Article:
Friday, June 26, 2009
The Electric Wave
Catching a Wave, Powering an Electrical Grid?
Electrical engineer Annette von Jouanne is pioneering an ingenious way to generate clean, renewable electricity from the sea
By Elizabeth Rusch
Smithsonian magazine, July 2009
She was in the water when the epiphany struck. Of course, Annette von Jouanne was always in the water, swimming in lakes and pools as she was growing up around Seattle, and swimming distance freestyle competitively in high-school and college meets. There's even an exercise pool in her basement, where she and her husband (a former Olympic swimmer for Portugal) and their three kids have spent a great deal of time...swimming.
But in December 1995 she was bodysurfing in Hawaii over the holidays. She'd just begun working as an assistant professor of electrical engineering at Oregon State University. She was 26 years old and eager to make a difference—to find or improve upon a useful source of energy, preferably one that wasn't scarce or fleeting or unpredictable or dirty. The sun was going down. The wind was dying. She was bobbing in the swells.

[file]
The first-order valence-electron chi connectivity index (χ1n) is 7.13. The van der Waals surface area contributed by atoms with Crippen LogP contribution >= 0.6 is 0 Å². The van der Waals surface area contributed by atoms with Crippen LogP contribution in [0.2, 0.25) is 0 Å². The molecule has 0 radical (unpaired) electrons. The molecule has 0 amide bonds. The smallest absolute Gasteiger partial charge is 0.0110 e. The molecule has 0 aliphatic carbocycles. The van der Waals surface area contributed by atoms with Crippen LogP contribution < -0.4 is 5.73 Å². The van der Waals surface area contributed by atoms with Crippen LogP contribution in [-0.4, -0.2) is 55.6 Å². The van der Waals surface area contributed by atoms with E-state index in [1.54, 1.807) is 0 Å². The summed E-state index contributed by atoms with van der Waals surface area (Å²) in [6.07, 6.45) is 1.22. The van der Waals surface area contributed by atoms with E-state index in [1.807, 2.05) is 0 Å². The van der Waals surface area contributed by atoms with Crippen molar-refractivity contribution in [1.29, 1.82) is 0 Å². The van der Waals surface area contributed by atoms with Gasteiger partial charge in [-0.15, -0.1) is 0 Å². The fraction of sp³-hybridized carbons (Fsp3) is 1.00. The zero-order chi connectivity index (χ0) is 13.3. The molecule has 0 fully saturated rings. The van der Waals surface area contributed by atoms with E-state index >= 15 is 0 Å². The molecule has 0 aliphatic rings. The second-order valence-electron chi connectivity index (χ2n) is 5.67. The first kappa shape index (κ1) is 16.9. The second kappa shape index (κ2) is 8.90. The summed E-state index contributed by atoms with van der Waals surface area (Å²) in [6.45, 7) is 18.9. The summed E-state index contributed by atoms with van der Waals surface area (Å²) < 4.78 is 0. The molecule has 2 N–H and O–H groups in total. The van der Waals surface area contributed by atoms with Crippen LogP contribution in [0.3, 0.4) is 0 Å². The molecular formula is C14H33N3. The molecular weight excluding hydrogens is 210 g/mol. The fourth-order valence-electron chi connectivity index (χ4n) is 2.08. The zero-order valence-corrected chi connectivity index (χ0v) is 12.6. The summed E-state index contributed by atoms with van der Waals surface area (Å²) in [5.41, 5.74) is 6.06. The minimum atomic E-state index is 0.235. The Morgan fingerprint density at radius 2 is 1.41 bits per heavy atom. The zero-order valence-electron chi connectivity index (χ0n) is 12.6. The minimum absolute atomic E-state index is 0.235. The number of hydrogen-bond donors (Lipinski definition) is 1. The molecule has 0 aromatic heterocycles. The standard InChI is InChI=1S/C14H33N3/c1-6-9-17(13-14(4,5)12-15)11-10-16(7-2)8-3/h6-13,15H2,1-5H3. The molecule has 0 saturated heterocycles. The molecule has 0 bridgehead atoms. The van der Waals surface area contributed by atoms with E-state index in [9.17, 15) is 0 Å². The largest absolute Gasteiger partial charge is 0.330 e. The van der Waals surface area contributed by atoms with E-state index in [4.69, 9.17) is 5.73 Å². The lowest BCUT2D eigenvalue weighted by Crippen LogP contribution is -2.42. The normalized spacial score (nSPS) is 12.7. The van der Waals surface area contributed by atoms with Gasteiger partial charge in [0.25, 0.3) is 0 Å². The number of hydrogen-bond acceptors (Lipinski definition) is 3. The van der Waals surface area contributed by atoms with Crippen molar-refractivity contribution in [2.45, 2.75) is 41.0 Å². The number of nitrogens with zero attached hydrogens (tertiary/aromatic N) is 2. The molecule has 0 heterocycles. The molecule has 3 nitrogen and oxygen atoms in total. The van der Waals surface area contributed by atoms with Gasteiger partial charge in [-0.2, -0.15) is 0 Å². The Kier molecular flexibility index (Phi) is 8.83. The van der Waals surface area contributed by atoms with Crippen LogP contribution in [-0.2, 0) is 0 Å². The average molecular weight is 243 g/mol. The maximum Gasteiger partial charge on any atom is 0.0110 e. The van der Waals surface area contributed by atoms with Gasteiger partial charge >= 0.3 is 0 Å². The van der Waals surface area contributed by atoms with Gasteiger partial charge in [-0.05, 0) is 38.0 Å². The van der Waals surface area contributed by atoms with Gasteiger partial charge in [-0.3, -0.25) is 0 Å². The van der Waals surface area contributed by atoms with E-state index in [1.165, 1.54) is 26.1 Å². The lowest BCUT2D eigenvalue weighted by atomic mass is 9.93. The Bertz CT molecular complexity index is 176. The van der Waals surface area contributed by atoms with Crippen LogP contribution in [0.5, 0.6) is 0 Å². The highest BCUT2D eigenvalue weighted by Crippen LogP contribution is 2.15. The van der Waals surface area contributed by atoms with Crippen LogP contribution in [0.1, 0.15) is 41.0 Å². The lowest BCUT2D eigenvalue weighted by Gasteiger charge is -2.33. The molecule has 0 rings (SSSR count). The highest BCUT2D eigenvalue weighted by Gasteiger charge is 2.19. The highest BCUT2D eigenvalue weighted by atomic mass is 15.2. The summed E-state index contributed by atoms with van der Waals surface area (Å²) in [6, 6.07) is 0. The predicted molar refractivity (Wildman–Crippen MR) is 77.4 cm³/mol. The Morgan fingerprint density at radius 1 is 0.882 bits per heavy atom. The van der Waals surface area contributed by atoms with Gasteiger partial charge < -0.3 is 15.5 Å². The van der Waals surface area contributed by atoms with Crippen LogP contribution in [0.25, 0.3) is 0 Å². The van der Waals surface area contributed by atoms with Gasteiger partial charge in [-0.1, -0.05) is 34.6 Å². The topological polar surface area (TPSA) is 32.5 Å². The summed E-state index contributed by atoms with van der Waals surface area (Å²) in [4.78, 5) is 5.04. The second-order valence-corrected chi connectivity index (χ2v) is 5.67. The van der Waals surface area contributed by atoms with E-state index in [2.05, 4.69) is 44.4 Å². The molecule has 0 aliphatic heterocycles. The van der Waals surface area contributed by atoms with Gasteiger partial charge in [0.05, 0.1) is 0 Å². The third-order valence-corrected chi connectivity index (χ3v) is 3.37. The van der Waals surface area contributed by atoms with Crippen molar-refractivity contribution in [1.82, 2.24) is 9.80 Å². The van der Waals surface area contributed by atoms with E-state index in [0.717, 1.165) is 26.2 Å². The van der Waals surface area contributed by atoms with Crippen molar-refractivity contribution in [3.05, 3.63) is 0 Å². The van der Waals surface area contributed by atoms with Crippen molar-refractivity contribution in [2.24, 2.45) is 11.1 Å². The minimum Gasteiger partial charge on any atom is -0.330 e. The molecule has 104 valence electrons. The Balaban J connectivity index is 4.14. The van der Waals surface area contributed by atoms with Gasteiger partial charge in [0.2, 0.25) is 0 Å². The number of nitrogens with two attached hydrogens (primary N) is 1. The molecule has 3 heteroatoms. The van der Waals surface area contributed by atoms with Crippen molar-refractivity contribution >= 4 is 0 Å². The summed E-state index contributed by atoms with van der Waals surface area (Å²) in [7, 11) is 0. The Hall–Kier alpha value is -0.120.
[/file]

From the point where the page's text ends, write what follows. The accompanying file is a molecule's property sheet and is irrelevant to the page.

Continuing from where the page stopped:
"As the sun set, it hit me: I could ride waves all day and all night, all year long," says von Jouanne. "Wave power is always there. It never stops. I began thinking that there's got to be a way to harness all the energy of an ocean swell, in a practical and efficient way, in a responsible way."
Today, von Jouanne is one of the driving forces in the fast-growing field of wave energy—as well as its leading proponent. She will explain to anyone who will listen that unlike wind and solar power, wave energy is always available. Even when the ocean seems calm, swells are moving water up and down sufficiently to generate electricity. And an apparatus to generate kilowatts of power from a wave can be much smaller than what's needed to harness kilowatts from wind or sunshine because water is dense and the energy it imparts is concentrated.
By Elizabeth Rusch, Smithsonian, July 2009
Posted by Richard Wottrich at 4:55 PM